And if you are, like me, a single mother, you don't want to be made to feel that you are shortchanging your kids. And I'm not willing to allow my daughters' reproductive options to be controlled by a bunch of narrow-minded, self-righteous men.

Voters carried those slights and insults to the voting booth, tired of being treated with contempt by a party that doesn't seem to understand their realities.

We're rejecting hypocritical rhetoric: Newt Gingrich, with three marriages and a string of infidelities, arguing that allowing gays to wed violates the sanctity of marriage.

Women heard a wake-up call in Todd Akin's remarks about rape shutting a woman's body down. That kind of idiocy is frightening, and it brings clarity to what's at stake in the debate over abortion.

And young people rebelled at being written off as society's leeches. They are working full time for poverty wages or desperate for jobs that don't exist, part of that sponger demographic — the 47% — that Romney privately mocked.

I don't know if it's mean-spirited, shortsighted or simply wishful thinking, but the Republican Party is pandering to a base that is rapidly shrinking in a country that's learning to tune them out.

::

It would be nice to think that this botched campaign reflects the pull of the party's fringe, and is easily correctable.

But the GOP has been tacking right for decades. Obama's ascent to the presidency just escalated the phenomenon by helping to launch the tea party wing, whose mission was getting him out of office.

According to Emory University professor Alan Abramowitz, who has studied the tea party for years, that ultra-conservative activist segment now dominates the Republican Party.

Tea party folks donate more money, attend more meetings and rallies, and pester elected officials more than other party regulars. They are rabidly against abortion and gay marriage and tend to hold hostile attitudes toward blacks and gays.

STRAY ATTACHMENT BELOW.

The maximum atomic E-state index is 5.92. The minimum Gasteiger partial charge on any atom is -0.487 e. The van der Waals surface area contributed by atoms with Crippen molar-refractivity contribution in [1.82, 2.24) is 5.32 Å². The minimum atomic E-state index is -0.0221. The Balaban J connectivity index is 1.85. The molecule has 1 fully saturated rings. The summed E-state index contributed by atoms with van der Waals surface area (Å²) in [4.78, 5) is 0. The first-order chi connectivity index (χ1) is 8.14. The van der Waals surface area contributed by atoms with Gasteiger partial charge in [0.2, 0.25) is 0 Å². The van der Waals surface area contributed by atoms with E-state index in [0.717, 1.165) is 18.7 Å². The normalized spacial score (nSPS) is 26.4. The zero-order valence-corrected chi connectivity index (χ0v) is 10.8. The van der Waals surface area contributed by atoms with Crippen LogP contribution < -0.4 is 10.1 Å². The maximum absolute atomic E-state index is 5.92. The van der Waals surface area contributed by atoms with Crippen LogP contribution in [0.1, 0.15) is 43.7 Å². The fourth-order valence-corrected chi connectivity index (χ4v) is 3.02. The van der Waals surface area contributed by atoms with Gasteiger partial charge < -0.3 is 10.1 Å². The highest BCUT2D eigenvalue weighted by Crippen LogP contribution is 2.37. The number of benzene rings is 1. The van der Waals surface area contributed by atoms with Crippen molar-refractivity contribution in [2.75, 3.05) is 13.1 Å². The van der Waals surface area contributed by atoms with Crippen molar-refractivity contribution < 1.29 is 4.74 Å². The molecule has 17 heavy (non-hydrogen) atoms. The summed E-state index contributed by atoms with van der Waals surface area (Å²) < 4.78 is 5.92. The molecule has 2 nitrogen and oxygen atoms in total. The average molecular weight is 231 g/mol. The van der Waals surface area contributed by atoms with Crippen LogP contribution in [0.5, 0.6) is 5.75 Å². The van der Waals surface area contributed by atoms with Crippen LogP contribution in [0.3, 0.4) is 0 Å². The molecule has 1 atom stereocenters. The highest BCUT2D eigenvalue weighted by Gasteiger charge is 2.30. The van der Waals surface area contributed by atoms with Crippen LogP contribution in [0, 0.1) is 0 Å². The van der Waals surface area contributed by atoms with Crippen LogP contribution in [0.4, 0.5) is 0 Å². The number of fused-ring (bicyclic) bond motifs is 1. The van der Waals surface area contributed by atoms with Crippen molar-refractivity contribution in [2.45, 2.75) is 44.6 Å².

And more than half of Republicans — 63% of party stalwarts — consider themselves supporters of the tea party movement.

That explains why the muscle-flexing of the "new America" in this election drove party leaders bonkers.

There was Karl Rove on Tuesday night, having a temper tantrum when Fox News called Ohio — and the race — for President Obama. Rove had funneled hundreds of millions of dollars to Republican candidates and had very little to show for it.

And there was Bill O'Reilly whining that this country is "not a traditional America anymore," implying that Republicans value hard work and fair play, and those other people just "want stuff."

And Morris, excusing his roundly mocked projection of a Romney landslide by admitting that the "new America" caught him by surprise.

He thought that the election four years ago was nothing but a "one-off," that voter-turnout demographics would "go back to 2004," he said.

I guess he figured the groups that cinched Obama's first term — minorities, women, young people — were only there for the party.

Which means Republicans weren't beaten only by arithmetic this time. They lost through willful blindness.

sandy.banks@latimes.com